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The problem with Asian fund passport schemes

Regulatory and tax squabbles and the desire to deepen domestic fund industries are among the high hurdles for passporting programmes, according to Daniel Caleghin, head of wealth management strategy for Asia-Pacific at Deloitte subsidiary Casey Quirk.
Asian money

Asian fund passporting schemes have not had much traction.

The Hong Kong-China mutual recognition of funds (MRF) launched at the end of 2015. To date, six Hong Kong-domiciled funds and 49 China-domiciled funds are authorised for cross-border sale. But capital flows have been mainly southbound − Chinese investors in Hong Kong-domiciled funds − and dominated by a single JP Morgan fund.

The Asean passporting scheme between Singapore, Malaysia and Thailand has had far fewer participants, with only six funds that have been approved for sale in total.

A third scheme that is being planned, the Asean Regional Funds Passporting (ARFP) programme, hopes to include multiple Asian countries. Currently, Australia, Japan, Korea, New Zealand and Thailand have agreed to join the scheme.

However, the various jurisdictions involved in the ARFP have been under negotiation for years as they have not been unable to reach an agreement on taxation.

Caleghin believes all the schemes have high hurdles.

“The whole point of passporting is actually to share resources and have a single hub or a single centre where a lot of investment activities are housed. All Apac countries, excluding Australia, would love that as long as they are the hub, and that’s where this thing falls apart.”

In addition, most of the markets in Asia first want to develop the domestic fund industry. “And as part of that, they want deeper and more efficient capital markets,” he added.

Caleghin said that Taiwan’s fund management industry, for example, is big and developed, but still behind Australia and Japan.

“The rules in Taiwan, not just around structures but investment activities, which used to be actually quite open, have become more and more restrictive,” he said.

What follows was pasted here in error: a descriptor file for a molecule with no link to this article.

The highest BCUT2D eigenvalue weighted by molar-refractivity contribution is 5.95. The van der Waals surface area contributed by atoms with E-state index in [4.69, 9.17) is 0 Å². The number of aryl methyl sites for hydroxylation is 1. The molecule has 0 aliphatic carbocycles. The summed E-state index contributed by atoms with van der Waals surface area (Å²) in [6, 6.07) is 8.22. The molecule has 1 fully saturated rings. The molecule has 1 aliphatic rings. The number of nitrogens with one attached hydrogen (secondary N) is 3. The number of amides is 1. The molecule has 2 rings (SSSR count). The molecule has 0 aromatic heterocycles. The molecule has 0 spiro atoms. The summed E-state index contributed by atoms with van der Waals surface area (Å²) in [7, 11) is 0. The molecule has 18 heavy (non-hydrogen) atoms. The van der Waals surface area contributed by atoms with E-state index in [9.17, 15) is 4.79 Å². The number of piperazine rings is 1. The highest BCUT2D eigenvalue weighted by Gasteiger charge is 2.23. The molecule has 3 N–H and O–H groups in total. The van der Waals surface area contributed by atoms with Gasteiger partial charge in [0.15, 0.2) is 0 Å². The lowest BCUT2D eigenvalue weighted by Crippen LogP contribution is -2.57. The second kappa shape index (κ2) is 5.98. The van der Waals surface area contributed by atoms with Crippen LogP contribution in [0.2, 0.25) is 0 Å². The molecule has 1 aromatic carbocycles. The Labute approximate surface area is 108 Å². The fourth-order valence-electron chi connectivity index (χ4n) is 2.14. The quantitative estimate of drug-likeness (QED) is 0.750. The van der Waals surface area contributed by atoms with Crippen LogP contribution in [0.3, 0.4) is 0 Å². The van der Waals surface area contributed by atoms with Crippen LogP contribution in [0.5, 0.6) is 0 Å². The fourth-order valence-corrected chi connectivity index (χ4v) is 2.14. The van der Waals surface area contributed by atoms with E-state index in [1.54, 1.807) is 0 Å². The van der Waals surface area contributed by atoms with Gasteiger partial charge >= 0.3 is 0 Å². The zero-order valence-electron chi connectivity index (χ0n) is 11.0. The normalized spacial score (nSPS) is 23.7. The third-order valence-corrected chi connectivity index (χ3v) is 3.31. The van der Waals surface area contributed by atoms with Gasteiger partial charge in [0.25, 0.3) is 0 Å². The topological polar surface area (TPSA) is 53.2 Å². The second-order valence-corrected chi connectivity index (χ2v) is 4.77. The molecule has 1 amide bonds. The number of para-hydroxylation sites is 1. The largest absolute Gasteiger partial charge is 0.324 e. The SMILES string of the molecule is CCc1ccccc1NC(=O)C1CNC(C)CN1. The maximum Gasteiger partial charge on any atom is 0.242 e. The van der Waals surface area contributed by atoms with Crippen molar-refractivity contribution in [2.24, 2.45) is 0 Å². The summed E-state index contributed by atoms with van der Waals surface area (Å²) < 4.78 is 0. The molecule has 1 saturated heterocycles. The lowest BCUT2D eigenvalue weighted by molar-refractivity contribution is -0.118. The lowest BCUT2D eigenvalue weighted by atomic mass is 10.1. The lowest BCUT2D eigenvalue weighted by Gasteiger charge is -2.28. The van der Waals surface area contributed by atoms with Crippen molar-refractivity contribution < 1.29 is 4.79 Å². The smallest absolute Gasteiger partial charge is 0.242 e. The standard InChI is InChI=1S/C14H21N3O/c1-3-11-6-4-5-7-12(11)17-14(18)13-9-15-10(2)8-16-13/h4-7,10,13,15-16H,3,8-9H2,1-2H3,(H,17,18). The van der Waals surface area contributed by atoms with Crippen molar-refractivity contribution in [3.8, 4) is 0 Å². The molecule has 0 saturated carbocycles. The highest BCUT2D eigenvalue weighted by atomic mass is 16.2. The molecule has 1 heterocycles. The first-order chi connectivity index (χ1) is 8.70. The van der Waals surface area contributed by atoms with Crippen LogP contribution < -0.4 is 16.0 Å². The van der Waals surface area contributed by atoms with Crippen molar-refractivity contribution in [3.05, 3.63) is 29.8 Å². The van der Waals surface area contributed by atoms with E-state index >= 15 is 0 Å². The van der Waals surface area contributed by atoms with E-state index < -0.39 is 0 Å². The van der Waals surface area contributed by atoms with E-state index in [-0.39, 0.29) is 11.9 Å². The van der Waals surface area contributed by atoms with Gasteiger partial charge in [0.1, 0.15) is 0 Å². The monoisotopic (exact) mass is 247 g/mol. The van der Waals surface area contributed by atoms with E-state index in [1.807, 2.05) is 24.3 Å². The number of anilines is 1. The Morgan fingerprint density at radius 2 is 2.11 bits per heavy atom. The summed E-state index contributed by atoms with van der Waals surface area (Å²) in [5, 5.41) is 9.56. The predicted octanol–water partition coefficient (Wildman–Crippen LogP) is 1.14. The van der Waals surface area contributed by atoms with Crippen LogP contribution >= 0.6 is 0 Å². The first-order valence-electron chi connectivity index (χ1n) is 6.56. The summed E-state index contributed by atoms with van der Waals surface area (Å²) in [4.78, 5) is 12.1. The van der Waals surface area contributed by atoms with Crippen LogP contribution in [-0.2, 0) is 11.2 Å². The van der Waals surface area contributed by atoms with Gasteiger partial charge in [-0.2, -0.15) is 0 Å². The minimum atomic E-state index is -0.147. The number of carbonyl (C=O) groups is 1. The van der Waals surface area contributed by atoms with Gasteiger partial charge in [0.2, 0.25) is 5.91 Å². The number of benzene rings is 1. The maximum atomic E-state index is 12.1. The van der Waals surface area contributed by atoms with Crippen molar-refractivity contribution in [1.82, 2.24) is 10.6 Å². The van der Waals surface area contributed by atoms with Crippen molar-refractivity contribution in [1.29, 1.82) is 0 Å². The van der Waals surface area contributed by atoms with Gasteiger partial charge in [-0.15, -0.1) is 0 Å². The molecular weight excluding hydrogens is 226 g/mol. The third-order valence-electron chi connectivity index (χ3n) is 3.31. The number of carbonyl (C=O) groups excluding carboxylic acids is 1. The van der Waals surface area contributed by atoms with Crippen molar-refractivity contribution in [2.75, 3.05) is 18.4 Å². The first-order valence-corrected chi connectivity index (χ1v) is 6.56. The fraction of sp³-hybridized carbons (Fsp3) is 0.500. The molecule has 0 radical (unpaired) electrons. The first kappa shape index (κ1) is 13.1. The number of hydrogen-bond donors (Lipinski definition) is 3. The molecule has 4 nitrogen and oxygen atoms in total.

“If you are a foreign player, the days of just flying in and trying to raise money from individuals are gone. You have to have more of a presence on the ground.”

The MRF and reality

Caleghin said that when the idea of the Hong Kong-China MRF was first floated, European asset managers thought their China strategy has been solved.

Foreign firms initially thought that the MRF would work like a Ucits regime and all they would have to do is set up shop in Hong Kong, get a Type 9 (asset management) licence and then be allowed to distribute their funds in China.

But the reason China set up the passporting scheme with Hong Kong was not to give foreign managers access to the onshore market. “It’s the other way around: it was to make it easier for Chinese fund companies to internationalise.”

In addition, there are restrictions that are really not reciprocal for both markets. One example is the AUM limitation, which states no more than 50% of the fund assets come from either market.

“The math doesn’t work,” he said, explaining that Hong Kong’s population is only around seven million versus one billion-plus in China.

“The 50% rule means that an MRF fund will never be a big fund in China” due to the limitation on asset gathering. 

Therefore, Caleghin advises foreign asset management firms to weigh different approaches when planning a China strategy.

A joint venture, if a partner can be found, a wholly foreign-owned enterprise (WFOE), if the firm is committed to having an investment team on the ground. “And let’s add the MRF to the mix. It will give a foreign fund manager experience in dealing with Chinese and Hong Kong regulators and raise the firm’s profile.”

Local vs Ucits

Ucits funds account for around 65% of the combined AUM of funds in Hong Kong, Singapore and Taiwan, according to data from BNP Paribas Securities Services.

However, locally-domiciled funds are increasing. For example, the number of Hong Kong-domiciled funds rose by around 10% to 656 in March 2016 from 594 from the previous year, according to data from the Securities and Futures Commission. During the same period, the number of Luxembourg-domiciled funds increased by only 4 to 1,004.

Caleghin said that local fund structures are on track to outpace Ucits.

Citing data from a Casey Quirk study, he said that in 2015, 76% of the region’s $6trn industry were in local fund structures versus 14% in Ucits.

Apac AUM by fund structure (in $trn)

Source: Casey Quirk

But the figures are distorted by China, as Ucits are not allowed to be distributed in the mainland.

In Asia, Ucits usage is only popular in Hong Kong and Singapore, and to a certain extent, Taiwan. He expects that total AUM in Asia’s fund industry will hit $11trn by 2020, with 79% of those assets in local fund structures.

Roughly speaking, the AUM in Asia is expected to almost double over five years to 2020, while the percentage of Ucits funds declines (see chart above).

Despite the passporting schemes, Caleghin believes Asia will not create its own Ucits-type fund structure, ready for sale across all regional markets.

“The window of opportunity for an Asian Ucits is behind us. This would have happened before the global financial crisis or right when the GFC hit, as a crisis can create flexibility.”

In addition, Europe is well-suited for Ucits because it has the advantage of political integration. “We don’t have that here.”

Part of the Bonhill Group.